What\'s going on in some of the downtown area neighborhoods and notes from Neighborhood meetings.
Rybak seeks early redevelopment money for 3 city sites Mayor R.T. Rybak has earmarked $150,000 to plan reusing the area around the Downtown Farmer's Market/Impound Lot -- part of a $500,000 predevelopment fund he created in the city's 2004 bonding bill.
Rybak also budgeted $150,000 for predevelopment costs of the Upper Harbor Terminal, 41 acres along the Mississippi River in North Minneapolis near Dowling Avenue, and $200,000 for South Lyndale Avenue between the Crosstown Highway and Minnehaha Creek.
"This predevelopment fund is about helping us look at these larger development opportunities that would require infrastructure, like roads or transit," the mayor said.
Redeveloping the Farmers Market/Impound Lot site, near I-94 west of Downtown, would improve the connection between North Minneapolis' Heritage Park housing redevelopment, Downtown and South Minneapolis, he said.
No department requested the money. The Capital Long-range Improvement Committee (CLIC), a citizens' group that reviews borrowing projects, did not review it. Rybak said he would like CLIC to review such predevelopment proposals in the future.
The predevelopment fund is part of Rybak's effort to leave a mark, even in cash-strapped times. "I do believe there are large legacy projects we should begin," he said.
Each area slated for predevelopment money would need some infrastructure improvements before the city could turn over projects to a developer, Rybak said. He also mentioned using the fund to plan for redevelopment along the Midtown Greenway.
City Councilmember Dan Niziolek (10th Ward) criticized the plan, saying the city shouldn't fund individual projects until it had a comprehensive citywide transportation plan. Niziolek also questioned the wisdom of borrowing money to pay for planning, something he said belonged in the annual budget.
Rybak agreed the city needed a comprehensive transportation plan.
"I am rock solid in favor of it," he told Niziolek. "I just don't want to wait a year" to start a few projects.
The Council must approve Rybak's proposal. It will vote in December. -- Scott Russell
Loring Park will burn -- intentionally The Minneapolis Park and Recreation Board will burn the fringe area around Loring Pond soon to control aggressive cattails and invasive plants such as reed canary grass and buckthorn.
Shanna Hendrickson, a natural resources coordinator, said the controlled burn could start as early as Monday Nov. 3 but was weather-dependent. The Park Board burns when the temperature is between 40 and 60 degrees, the humidity is low and wind speeds are no more than 12 mph, she said.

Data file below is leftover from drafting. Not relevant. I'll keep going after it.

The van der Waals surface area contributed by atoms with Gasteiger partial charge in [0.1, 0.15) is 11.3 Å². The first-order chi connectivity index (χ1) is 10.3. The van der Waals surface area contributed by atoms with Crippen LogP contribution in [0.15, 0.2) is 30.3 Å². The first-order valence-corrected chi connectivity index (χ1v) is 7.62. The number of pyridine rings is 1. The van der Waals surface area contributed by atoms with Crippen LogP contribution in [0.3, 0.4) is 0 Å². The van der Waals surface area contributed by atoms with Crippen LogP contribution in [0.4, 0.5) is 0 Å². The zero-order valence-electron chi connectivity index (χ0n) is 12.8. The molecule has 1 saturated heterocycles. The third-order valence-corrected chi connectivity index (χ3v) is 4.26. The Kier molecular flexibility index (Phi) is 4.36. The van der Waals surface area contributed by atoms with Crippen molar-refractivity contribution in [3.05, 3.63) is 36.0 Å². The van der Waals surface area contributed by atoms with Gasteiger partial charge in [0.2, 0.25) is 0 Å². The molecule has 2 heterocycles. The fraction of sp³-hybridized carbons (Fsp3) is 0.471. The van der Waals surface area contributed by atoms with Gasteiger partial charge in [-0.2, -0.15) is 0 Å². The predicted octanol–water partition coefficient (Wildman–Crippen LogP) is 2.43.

The Park Board does controlled burns throughout the system every year. It last burned in Loring Park in 1996, she said. "It is due."
The burn would last a day or two, Hendrickson said. The smoke output depends on the vegetation.
The Park Board has more information on controlled burning on its Web site, www.minneapolisparks.org (type "controlled burns" in the search box.) People with respiratory problems can be notified the day of the burn. To get on the list, call 313-7702. -- Scott Russell
Elliot Park site to become homeless youth shelter Plans are afoot to convert Downtown's old St. Barnabas Hospital, founded in 1871, to a supportive housing facility for homeless youth and low-income working adults.
The old hospital is located between the Hennepin County Medical Center and the Metrodome at 920 S. 7th St. The project developer, Central Community Housing Trust (CCHT), hopes to fill the gap in housing options for homeless youth. According to a fact sheet provided by the nonprofit, 1,000 youth in Twin Cities are homeless.
The Twin Cities metro area has 70 overnight shelter beds and 221 transitional housing beds serving homeless youth.
The St. Barnabas supportive housing facility would have 39 apartments for homeless youth. The tenants would be expected to pay rent equal to 30 percent of their monthly income.
Another 13 units would be reserved for low-income working adults. Those apartments would cost $500 a month.
Construction on the $7.2 million project is scheduled to begin in a few weeks, said Nancy Doyle, CCHT communications manager. The old hospital is expected to be ready for tenants one year after construction begins, she said.
"This will address a shortage in housing options for youth who are not able to live with their families," Doyle said.
Funding for the project is coming from a variety of private and public sources, including the Minnesota Housing Finance Agency, the Wells Fargo Housing Foundation, the University of St. Thomas and the Episcopal Diocese of Minnesota, among others.
The building has been vacant for several decades, Doyle said. Allina Hospitals and Clinics donated the old hospital for the project. -- Sarah McKenzie